Horizon, heat, and headwind

August 4th, 2019

After a brief period of getting my sea legs on, the Caspian Sea cargo ship’s doors opened and out rolled a strange mix of overland travelers. Semi-truck drivers from all over Asia poured out alongside Westerners using all forms of transportation to traverse the landscapes to come: car, jeep, motorcycle, and hitchhike. Following closely behind were me and three other cyclists, smirking as we rolled on by the vehicle-drivers who were bound to be stuck at customs inspections for the rest of the day. This smirk was reciprocated as they sped past us hours later, waving a hearty "Good luck!". To them, this next section of the journey was only to take a few days—just a small blip on their maps. To us cyclists, this section would become our lives for the next few weeks.


Leaving the Kazakhstan seaport, I took in my first views of the desert. To my left: an expanse of sand and cracked earth dotted by the occasional spiked desert shrubbery, camel, or horse. To my right: all the same. I stared in wonderment at the vastness of this expanse—stretching for tens, likely hundreds, of miles. Flat, open, emptiness. I turned my head forward and saw an arrow-straight, empty road being swallowed by the horizon. The sun and heat radiated off the tarmac, blurring the view ahead and reminding me why I was already covered in sweat. It was quite daunting; all around there was nothing. How could there be anything at the end of this road? There was only one way to find out.

As we all differed in cycling speeds, I split up with the group of cyclists by the beginning of the second day. Though it was comforting to experience company for a brief period, I welcomed this parting. Solitude was important for me on this journey. I knew the desert would constantly deal out struggle after struggle, and I needed to overcome these struggles on my own. The personal growth that I so longed for could only be achieved by my own hand. So I pushed on by myself, with only the desert wildlife and traffic speeding by to keep me company.

My first day of solo cycling was plagued by an unlucky encounter with multiple tire punctures. Normally, a puncture is little more than a brief annoyance, sucking some time and energy from your day. However, in the midday desert heat, tire punctures are much more of a problem. As I heard the air draining from my back inner tube, I reluctantly rolled to a stop. I took my sunglasses off to inspect the damage, and my eyes winced in pain. The sun above me shined brighter than I ever knew was possible, as if it was angry at me. To add to this, I no longer had a slight breeze from the movement to cool me off.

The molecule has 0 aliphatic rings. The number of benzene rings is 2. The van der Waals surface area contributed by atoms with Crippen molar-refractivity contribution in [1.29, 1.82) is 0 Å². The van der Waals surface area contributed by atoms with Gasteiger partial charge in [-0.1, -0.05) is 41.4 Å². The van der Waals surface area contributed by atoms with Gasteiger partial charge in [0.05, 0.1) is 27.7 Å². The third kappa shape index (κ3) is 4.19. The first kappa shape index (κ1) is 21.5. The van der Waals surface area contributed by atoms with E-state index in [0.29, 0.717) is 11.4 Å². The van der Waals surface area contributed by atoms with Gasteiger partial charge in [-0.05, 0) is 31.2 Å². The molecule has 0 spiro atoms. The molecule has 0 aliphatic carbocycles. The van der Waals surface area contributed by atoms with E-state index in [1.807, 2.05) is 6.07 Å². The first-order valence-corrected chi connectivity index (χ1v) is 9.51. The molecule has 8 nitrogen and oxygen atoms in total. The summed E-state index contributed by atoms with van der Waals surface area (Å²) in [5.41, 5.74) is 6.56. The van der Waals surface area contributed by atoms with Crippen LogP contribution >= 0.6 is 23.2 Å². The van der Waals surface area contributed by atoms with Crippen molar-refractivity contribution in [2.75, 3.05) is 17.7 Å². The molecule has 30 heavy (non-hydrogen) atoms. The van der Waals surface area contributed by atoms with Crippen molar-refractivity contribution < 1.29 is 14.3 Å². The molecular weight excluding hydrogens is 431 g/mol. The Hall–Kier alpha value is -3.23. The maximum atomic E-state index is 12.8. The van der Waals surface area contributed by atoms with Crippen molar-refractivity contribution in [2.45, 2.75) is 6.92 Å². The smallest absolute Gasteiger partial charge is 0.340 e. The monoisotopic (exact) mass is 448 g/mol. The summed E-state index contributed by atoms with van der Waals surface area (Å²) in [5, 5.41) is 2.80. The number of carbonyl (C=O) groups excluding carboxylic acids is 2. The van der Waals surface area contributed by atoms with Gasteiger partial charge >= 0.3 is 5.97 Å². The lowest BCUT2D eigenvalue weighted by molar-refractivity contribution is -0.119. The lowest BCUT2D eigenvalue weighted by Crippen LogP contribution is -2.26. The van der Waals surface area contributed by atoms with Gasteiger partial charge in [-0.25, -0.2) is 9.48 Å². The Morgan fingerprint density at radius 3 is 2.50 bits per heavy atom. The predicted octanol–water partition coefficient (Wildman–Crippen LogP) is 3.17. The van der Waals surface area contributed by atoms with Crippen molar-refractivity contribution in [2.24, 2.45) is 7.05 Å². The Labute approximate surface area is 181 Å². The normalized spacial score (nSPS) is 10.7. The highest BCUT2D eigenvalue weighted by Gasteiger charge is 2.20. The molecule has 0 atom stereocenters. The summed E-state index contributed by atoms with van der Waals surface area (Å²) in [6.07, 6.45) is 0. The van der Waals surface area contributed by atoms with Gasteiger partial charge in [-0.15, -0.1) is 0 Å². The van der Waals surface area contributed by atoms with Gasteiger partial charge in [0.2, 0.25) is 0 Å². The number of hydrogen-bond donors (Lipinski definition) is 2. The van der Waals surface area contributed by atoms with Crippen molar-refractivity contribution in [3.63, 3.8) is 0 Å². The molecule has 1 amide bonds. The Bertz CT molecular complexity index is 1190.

A white film covered my pants and shirts. I took a risky taste of the white substance, and, as I suspected, I discovered a layer of salt had developed from the mass amounts of sweat rolling down my arms and legs. I looked around for some sanctuary from this deadly laser in the sky. The desert gave me nothing. No plants stood tall enough to form shade, and no camel would sit still long enough for me to rest in its shadow. There was nothing else to be done but to suffer through the heat and patch the punctures.

I’d like to say that this was the fastest tire puncture fix that I’ve done, but the sun did well to sap any remaining energy I had left. I moved as if I had a 50lb weight vest on: unloading my bike, taking the tube out, waiting the agonizing 5 minutes for the patch adhesive to dry, putting the tube back, and loading everything back on the bike. I finally moved on, welcoming the slight breeze that just barely cooled me down. However, I could tell the heat was taking its toll on my body. I moved much slower than before, and I could feel my heart racing faster than its usual rate; I was overheating. As the sun drew lower and lower, I saw scraps of shade begin to form in the ridges of some hills ahead of me. I raced on to the hills and collapsed in the sand and dirt, instantly passing out from the exhaustion. As I woke to a setting sun, my mouth was drier than the desert air around me. I squeezed the life out of my water bottle and noticed my water supply dangerously low. I genuinely didn’t think it was possible for a human being to drink more than 10L of water in a single day, but here I was, alone in the desert without any water. The nearest settlement was still 40km away, and I became desperate. I ran out to the road waving my water bottle in the air—hoping, pleading. The first passing driver stopped and gifted me a large bottle of cold water. What a sight it must have been for him to see this foreigner covered in dirt manically running out of the desert shouting for water.